May 29, 2013
Shrubs With Feathery Foliage
I was calling this the seventy shrub spring - enjoying the alliteration - but we've planted over eighty by now. Included in that number are some with feathery leaves that sway in the breeze and add movement to the view, even when birds and butterflies aren't around. Above is a shot of newly emerging leaves on one of the two 'Sutherland Gold' elderberries (Sambucus, 6-10' tall/wide, full or partial sun) we planted by the swing set. You can see the new foliage is copper before it brightens to gold.
I also found room for a 'Black Lace' elderberry (Sambucus, 6-8' tall/wide, full sun), which fits its name well. Finely dissected new leaves are greenish before darkening to almost black. The color is darkest with sull sun and stays more green in partial shade.
In addition to the showy leaves, this shrub makes pinkish flower heads in spring that ripen into berries later in the year.
'Fine Line' buckthorn (Rhamnus, 5-7' tall, 2-3' wide, full sun) is a newer introduction from Monrovia. It's such an interesting shrub. Here are the emerging leaves . . .
. . . and here is what it looks like right now, a month later. This shrub is supposed to turn showy gold in fall before loosing its leaves. I suspect it's one of those super-sturdy, drought-tolerant, hard-to-kill shrubs that make life easier for gardeners. This cultivar doesn't reseed and become invasive like its relatives.
Other gardeners rave about 'Ogon' Spirea (3-5' tall/wide, full sun), even though it gets leggy after a few years and needs to be sheared back occasionally. So I made room for three on the east side of the home. Its bright lime-gold leaves brighten the area, and its leaves are supposed to hang on for a long time in the fall before it goes dormant for winter. Small white flowers bloom in early spring before it leafs out.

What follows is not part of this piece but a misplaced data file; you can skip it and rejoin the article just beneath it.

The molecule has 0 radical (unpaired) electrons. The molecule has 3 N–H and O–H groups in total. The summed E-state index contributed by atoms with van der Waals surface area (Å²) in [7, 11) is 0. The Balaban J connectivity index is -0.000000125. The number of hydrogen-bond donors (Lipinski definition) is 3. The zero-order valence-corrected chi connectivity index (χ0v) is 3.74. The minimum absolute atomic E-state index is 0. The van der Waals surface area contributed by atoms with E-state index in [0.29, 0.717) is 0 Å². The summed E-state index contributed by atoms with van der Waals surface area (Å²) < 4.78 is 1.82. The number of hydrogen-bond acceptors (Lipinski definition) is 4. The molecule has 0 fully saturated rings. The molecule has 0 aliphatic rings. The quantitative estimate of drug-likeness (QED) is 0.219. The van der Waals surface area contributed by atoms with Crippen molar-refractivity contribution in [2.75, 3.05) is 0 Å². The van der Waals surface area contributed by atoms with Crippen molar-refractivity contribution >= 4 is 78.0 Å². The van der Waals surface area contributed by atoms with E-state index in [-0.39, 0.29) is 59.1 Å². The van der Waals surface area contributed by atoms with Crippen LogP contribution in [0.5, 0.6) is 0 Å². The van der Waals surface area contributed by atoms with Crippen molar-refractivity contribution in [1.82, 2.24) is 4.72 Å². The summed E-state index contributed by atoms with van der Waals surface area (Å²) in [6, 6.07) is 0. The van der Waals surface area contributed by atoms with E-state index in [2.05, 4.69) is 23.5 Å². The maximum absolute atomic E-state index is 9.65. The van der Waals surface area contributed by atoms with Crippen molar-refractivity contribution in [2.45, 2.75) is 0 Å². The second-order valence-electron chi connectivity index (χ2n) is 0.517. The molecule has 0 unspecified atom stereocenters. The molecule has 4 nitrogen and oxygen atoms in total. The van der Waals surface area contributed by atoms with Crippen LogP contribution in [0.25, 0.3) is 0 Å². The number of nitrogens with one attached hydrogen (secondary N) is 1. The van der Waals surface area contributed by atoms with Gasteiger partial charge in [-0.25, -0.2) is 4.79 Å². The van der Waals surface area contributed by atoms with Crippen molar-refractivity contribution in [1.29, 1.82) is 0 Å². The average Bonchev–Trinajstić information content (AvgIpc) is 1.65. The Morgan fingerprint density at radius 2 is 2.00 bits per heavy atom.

We also planted a dwarf Arctic willow (Salix 'Nana', 5-7' tall/wide, full sun). 'We' meaning I picked it out and bought it, then my husband pickaxed a hole in the rocky soil. Thanks honey. Its blue-green leaves will provide a contrast in texture to the giant leaves of an 'Empress Wu' hosta planted nearby, and it can be sheared back annually to produce new branches that hold their maroon coloring through the winter.
After spending many, many hours researching shrubs to find the best ones for my garden, I'm planning to write more about the ones I picked. Stay tuned for posts about viburnums, hydrangeas and a few others.